Hollywood’s finest stepped away from the bright lights of the sound stages for the most important event of the year for silver screen enthusiasts — the Oscars.
The Oscars was the final film achievement award show of this year’s awards season. Like other awards shows, the night began with an hour-long look at the stars on the red carpet, asking the famous question, “Who are you wearing?”
“Bridesmades” star Kristen Wiig commented on what she hoped to see in Billy Crystal’s opening as host for the prestigious night: “I’m hoping he does something jazzy.” Crystal didn’t disappoint Wiig as he started the night with a small musical number and a comedic film introduction. A variety of jokes were peppered in throughout the night.
Aside from the jokes and commentaries, all of the stars in attendance could agree that the Oscars is a one-of-a-kind night that represents all of the creativity and hard work that makes an exceptionally great film.
All awards season long, “The Artist” created a huge buzz over its surprising wins for Best Picture at a variety of film festivals, including the Golden Globes, Broadcast Film Critics Association Awards and the BAFTA Awards.
When it came to the Oscars, “The Artist” gave every film a run for its money. Literally. “The Artist” won Best Picture, beating out Martin Scorsese’s “Hugo,” which had more nominations than “The Artist.”
In reality, it is no surprise that “The Artist” had such a momentous impact on the awards scene, with its silent film approach, depth of storyline and depth of acting techniques. “The Artist” is the first silent and foreign film that has won the Oscar for Best Picture in more than 80 years.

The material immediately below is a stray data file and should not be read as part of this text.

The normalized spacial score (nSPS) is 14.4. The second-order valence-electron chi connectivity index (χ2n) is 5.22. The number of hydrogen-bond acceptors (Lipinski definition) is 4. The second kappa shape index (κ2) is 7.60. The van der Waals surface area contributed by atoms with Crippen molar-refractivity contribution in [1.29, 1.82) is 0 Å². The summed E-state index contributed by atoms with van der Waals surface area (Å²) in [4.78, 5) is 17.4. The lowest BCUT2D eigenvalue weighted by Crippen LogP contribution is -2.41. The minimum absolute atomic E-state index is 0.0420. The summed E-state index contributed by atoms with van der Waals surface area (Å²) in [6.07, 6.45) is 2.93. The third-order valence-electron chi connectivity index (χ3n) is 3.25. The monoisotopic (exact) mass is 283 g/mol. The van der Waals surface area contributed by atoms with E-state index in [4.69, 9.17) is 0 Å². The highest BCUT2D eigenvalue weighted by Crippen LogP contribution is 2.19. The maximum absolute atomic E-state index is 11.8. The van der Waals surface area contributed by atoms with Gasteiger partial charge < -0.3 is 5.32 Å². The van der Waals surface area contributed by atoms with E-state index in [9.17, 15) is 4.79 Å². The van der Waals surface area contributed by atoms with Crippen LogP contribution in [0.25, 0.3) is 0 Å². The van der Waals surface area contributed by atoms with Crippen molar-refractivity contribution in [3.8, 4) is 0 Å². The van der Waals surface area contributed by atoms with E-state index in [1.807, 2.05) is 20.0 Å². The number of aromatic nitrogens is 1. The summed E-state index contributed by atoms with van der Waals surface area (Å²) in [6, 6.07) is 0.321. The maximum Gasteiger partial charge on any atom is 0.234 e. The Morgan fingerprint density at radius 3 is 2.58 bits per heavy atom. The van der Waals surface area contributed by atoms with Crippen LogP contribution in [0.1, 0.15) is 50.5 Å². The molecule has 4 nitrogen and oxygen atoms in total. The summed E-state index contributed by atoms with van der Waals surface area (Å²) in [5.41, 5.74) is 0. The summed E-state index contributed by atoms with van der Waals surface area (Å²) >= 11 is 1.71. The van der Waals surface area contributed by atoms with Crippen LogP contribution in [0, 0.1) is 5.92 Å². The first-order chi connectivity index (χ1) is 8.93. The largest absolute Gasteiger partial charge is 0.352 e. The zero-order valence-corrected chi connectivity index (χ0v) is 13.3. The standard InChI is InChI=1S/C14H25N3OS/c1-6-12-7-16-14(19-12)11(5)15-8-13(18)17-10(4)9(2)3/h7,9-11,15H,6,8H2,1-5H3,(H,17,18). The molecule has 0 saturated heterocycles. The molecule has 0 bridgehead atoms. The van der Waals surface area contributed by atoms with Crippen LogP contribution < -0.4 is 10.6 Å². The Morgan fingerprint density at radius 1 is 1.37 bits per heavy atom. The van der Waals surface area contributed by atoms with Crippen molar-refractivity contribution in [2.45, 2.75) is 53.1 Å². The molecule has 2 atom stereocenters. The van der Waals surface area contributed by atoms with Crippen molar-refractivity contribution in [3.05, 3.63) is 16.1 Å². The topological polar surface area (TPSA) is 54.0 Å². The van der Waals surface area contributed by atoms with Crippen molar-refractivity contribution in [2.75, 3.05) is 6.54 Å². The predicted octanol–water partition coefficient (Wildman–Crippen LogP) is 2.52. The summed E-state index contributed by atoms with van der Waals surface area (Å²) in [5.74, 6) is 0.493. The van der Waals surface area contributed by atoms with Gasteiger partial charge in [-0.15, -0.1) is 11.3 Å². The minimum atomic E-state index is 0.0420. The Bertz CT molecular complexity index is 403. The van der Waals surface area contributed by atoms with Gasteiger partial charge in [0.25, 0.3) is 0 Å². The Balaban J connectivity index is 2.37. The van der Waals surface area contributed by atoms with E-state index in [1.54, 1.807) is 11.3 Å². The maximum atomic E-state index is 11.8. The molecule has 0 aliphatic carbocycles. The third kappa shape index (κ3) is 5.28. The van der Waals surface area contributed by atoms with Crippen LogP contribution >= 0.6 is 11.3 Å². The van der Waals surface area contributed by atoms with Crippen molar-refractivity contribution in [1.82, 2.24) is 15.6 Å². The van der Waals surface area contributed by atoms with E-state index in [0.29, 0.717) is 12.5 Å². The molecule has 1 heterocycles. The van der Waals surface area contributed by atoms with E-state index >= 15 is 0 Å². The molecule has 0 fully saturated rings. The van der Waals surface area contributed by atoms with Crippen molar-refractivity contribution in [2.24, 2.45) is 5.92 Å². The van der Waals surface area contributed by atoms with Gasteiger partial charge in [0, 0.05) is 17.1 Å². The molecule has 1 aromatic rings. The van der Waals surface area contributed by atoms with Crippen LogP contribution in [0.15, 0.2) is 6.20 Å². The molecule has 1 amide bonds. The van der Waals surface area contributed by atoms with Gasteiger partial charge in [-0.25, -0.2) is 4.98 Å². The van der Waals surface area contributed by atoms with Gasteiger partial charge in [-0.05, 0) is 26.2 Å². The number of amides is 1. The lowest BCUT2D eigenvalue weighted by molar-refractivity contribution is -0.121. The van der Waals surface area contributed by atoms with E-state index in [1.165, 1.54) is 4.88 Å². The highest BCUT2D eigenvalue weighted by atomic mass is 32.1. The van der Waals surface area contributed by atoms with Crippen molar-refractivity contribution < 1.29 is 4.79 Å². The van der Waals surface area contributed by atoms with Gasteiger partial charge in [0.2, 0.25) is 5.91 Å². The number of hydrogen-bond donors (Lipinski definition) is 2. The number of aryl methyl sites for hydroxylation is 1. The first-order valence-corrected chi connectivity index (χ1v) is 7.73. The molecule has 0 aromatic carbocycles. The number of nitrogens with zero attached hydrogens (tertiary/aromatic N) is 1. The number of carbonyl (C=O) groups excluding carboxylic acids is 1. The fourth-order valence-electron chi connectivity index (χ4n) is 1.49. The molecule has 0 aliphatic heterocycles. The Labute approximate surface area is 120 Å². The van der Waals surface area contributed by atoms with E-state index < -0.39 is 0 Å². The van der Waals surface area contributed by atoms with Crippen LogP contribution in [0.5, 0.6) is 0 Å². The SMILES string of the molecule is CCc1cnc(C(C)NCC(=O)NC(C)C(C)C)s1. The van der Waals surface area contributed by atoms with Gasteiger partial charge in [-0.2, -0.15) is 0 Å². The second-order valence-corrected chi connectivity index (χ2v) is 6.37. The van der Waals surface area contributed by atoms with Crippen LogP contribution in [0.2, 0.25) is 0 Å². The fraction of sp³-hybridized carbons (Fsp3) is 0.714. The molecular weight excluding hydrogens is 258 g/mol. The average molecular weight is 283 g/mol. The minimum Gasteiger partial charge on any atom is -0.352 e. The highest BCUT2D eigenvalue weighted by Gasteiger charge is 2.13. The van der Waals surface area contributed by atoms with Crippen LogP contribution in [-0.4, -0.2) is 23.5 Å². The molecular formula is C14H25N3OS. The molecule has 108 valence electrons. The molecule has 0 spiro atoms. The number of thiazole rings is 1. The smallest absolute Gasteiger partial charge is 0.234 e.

“The Artist” depicts film’s golden age of silence and black and white pictures, and managed to win in the modern day dominated by special effects. The elaborate production focusing on the art of acting, cinematography and all other vital film techniques allowed film enthusiasts to take a step back in time to powerful films that go beyond sound and effects.
In addition to Best Picture, “The Artist” took home awards for Best Costume Design, thanks to Mark Bridges; Best Original Score, by Ludovic Bource; Best Director, Michael Hazanavicius; and Best Actor, Jean Dujardin.
Dujardin’s win was astonishing for many, as the French actor beat out big names like Brad Pitt, George Clooney, Gary Oldman and Demian Bichir.
Dujardin brought life to the Oscar stage, passionately thanking everyone for his win and shouting in French with a joyous smile on his face.
It may have been “The Artist” who stole the night away, but Scorsese’s “Hugo” put up a tough fight for the wins in some of the smaller categories of the night, including Best Cinematography, with a nod to Robert Richardson; Best Art Direction, by Dante Ferretti and Francesca Lo Schiavo; Best Sound Editing and Sound Mixing, under the direction of Philip Stockton, Eugene Gearty, Tom Fleischman and John Midgley; and Best Visual Effects, done collaboratively by Rob Legato, Josh Williams, Ben Grossmann and Alex Henning.
The audience lept to its feet with applause as Colin Firth announced Meryl Streep as the winner of Best Actress in a Leading Role for her performance as Britain’s Margret Thatcher in “The Iron Lady.”